Driving around to viewpoints and short walks are OK even in the heat of day. Wear Hats and light colored clothing carry lots of water. Being from Florida 90 deg out there feels fairly cool to us because of the low humidity. Until you've been walking in the sun for awhile then it hits you. Bring more water than you think you need. Being from Maryland you may be the same. Also down around the rivers is a lot cooler, Zion for example. Usually a lot of trees and such.

But early June? The weather is variable then, who knows you might get a period of cooler weather then. July and August? Get ready to cook.

You know I'd do YNP first then southern Utah if you want to do Arches, Zion and Capital Reef. Late May could be a whole different game.

As for CO, Mesa Verde is hotter than Hades walking to those cliff Ruins on those long exposed trails. And be aware you need to make reservations before you get there for tours except for a couple of them.


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Roy&Lynne

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Posted: 09/16/19 01:55pm Link  |  Quote  |  Print  |  Notify Moderator

If I were you, I would just make plans to go. Predicting next years weather is pretty much a guessing game and one of those damned if you do, damned if you don't situations. Going someplace like Rocky Mountain National Park in June would probably guarantee cooler weather.


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ppine

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Posted: 09/16/19 02:03pm Link  |  Quote  |  Print  |  Notify Moderator

I had a contract on the Navajo Res nearby on Black Mesa for 6 years. We did two trips a year in May and September and always stopped at the Parks in Utah on the way. I agree with others that the weather is highly variable. We had everything from snow to over 100 degrees in May. I had people **** out due to heat exhaustion and also sometimes they had to go find a town to buy more clothes.
By late June the heat is usually there to stay. Good idea to mix it up and find some higher elevation sites to visit especially since hookups are harder to find nearby.

profdant139

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Posted: 09/16/19 03:48pm Link  |  Quote  |  Print  |  Notify Moderator

Whenever we hit extra hot weather during a trip, we turn it into a quest for good swimmin' holes -- but it has to be an isolated creek with nobody around. Even in southern Utah, there are places to swim. (Just watch out for those flash floods.) [emoticon]


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ppine

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Posted: 09/16/19 05:19pm Link  |  Quote  |  Print  |  Notify Moderator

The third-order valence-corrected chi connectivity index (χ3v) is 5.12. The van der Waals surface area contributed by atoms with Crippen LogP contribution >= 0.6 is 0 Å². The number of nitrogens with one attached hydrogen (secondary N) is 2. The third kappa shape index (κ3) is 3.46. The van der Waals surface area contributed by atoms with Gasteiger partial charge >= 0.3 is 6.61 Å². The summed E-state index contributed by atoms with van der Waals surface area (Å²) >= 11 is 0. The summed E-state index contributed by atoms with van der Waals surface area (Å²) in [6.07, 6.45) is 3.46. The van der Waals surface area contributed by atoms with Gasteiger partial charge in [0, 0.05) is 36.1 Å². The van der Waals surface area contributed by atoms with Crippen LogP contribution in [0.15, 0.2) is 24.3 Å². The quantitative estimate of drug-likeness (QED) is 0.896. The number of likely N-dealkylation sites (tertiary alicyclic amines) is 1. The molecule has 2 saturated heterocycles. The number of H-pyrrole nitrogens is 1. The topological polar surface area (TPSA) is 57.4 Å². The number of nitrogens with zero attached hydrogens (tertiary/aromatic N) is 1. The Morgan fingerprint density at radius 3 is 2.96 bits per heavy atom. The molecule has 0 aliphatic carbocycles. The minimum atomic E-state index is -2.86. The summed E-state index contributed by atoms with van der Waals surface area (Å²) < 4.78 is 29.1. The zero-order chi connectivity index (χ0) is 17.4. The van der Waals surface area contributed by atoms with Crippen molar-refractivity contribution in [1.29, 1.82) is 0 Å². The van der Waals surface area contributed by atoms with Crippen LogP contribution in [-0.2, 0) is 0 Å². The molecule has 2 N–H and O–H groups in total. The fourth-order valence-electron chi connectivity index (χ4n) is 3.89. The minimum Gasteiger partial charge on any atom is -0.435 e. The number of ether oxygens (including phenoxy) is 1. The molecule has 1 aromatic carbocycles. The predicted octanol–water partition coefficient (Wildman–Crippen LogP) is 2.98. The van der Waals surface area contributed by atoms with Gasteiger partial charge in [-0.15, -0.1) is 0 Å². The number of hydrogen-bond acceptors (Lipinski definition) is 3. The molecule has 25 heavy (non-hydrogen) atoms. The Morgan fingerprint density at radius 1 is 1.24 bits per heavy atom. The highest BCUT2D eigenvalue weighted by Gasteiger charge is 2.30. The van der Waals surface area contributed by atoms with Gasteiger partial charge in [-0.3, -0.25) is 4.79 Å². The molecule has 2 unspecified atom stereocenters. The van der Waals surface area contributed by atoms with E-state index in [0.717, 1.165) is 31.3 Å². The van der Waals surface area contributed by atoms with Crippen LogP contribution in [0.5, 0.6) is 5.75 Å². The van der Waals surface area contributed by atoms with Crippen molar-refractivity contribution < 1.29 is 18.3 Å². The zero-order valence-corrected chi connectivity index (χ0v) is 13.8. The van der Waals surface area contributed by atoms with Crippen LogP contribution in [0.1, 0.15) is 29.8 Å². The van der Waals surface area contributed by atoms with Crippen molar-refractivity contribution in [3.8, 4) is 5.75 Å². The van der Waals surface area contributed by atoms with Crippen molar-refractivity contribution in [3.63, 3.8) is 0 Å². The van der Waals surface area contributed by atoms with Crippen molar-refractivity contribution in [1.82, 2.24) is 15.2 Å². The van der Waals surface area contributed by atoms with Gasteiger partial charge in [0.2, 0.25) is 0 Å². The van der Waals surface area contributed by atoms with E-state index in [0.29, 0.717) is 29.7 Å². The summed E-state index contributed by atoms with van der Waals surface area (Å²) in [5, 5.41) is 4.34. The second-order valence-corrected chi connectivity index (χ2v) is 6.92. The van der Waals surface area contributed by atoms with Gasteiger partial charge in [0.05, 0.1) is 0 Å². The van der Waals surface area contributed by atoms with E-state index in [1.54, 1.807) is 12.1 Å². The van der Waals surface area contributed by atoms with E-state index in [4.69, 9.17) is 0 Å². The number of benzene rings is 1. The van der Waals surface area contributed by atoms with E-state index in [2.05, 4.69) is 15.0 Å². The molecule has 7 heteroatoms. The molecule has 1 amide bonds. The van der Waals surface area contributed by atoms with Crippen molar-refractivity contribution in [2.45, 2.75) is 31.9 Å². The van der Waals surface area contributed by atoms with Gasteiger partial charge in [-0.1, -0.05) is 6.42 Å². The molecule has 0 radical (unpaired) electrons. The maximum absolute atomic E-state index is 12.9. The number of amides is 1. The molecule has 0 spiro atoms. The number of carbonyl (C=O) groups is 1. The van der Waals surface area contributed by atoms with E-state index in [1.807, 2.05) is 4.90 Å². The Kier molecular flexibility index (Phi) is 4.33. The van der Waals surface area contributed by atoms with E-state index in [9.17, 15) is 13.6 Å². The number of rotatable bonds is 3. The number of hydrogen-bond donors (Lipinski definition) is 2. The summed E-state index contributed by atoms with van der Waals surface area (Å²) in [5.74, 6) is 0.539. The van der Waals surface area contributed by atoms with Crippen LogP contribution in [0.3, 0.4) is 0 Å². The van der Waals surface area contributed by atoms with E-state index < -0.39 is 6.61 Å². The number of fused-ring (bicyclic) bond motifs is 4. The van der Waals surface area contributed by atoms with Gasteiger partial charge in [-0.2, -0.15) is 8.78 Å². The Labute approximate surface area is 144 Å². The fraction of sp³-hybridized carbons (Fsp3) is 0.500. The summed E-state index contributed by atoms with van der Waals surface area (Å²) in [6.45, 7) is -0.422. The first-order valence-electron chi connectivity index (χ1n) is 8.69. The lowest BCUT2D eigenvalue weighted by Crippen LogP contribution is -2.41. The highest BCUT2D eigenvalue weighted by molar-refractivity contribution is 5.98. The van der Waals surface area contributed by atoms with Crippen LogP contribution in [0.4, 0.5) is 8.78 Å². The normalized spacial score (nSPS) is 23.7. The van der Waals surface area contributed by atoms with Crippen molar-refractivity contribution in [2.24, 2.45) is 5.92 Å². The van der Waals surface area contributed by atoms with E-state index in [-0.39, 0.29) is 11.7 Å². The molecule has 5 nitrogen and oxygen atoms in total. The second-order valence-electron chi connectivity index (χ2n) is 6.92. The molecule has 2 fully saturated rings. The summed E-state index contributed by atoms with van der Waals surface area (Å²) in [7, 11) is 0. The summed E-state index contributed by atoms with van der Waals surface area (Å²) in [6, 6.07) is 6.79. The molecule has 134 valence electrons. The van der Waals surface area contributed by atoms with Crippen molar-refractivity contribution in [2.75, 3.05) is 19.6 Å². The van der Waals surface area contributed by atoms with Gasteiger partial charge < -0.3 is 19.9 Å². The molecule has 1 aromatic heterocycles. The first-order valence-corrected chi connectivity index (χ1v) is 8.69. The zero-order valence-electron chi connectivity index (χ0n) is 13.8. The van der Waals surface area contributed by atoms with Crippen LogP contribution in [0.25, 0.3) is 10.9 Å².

Gaining elevation in southern Utah is not that hard. Head to a National Forest, no need to go out of state.

SteveAE

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Posted: 09/16/19 06:22pm Link  |  Quote  |  Print  |  Notify Moderator

X2 on what BarryG20 said.

Another area to consider down there, that time of year, might be Cedar Mesa. It isn't a place to just drive through (you'll be sorely disappointed), but rather it's a great place to hike to see ruins.

If it was me, I would save S. Utah for a trip all on it's own. Two months there might, just might, give you a great introduction to that country.....especially if you like to hike.

Have fun.

4runnerguy

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Posted: 09/17/19 02:59pm Link  |  Quote  |  Print  |  Notify Moderator

Arches and Canyonlands will just be hot. One can see much of the parks by driving and taking short hikes. Start early in the day, find a cool place for the afternoon, then go back out in the aarly evening. A couple of cooler hikes midday would be up Grandstaff Trail just upriver from US 191. Narrow enough canyon that the sun only hits a lot of it for several hours midday. Or hike up Mill Creek just east of Moab. You can wade in parts of the stream to keep a little cool. But I think I'd limit my days in Moab due to the heat.

As noted, Bryce is a lot higher in elevation and cooler. You can see many of the sites from lookouts along the road. The shuttle bus is convenient.

zion is alos low in elevation. But the Watchman CG in the park has electric hookups and the Virgin River runs right by the CG. Plop your camp chair down at the edge (or in the middle) of the water under the towering cottonwood trees and you can stay reasonably comfortable even in the middle of the day. If you can, hike a ways up the Zion Narrows. A very narrow canyon means little direct sun, even in the middle of the day. Plus, once you're up there a mile, you have to wade the river to continue. Quite refreshing. For other adventures, just plan your walks on the east side of the canyon in the a.m. and the afternoon walks on the west side in the p.m. That way you'll be in the shade of the canyon walls. Sill hot, but not in the direct sun.

Capitol Reef is a pretty hot park in the summer. Personally I'd spend my time elsewhere, although the CG is in the middle of an orchard so there is shade at some of the campsites.

If you want to drive Utah 12, might I suggest staying at Singletree CG It's around 8200' in elevation so quite a bit cooler than down lower. You can explore Calf Creek Falls as a day trip from there. Definitely worth the hike.

Don't know your route, but if you're heading through Vernal to see Dinosaur NM, stay up in the NF CG's south of Flaming Gorge. Around 7500' in elevation. Day trip down to the monument. The Fieldhouse in Vernal has a lot more dinosaur and fossil info right in Vernal and has a/c. It's a great museum and a nice complement to what you'll see at the "bone wall" at Dinosaur.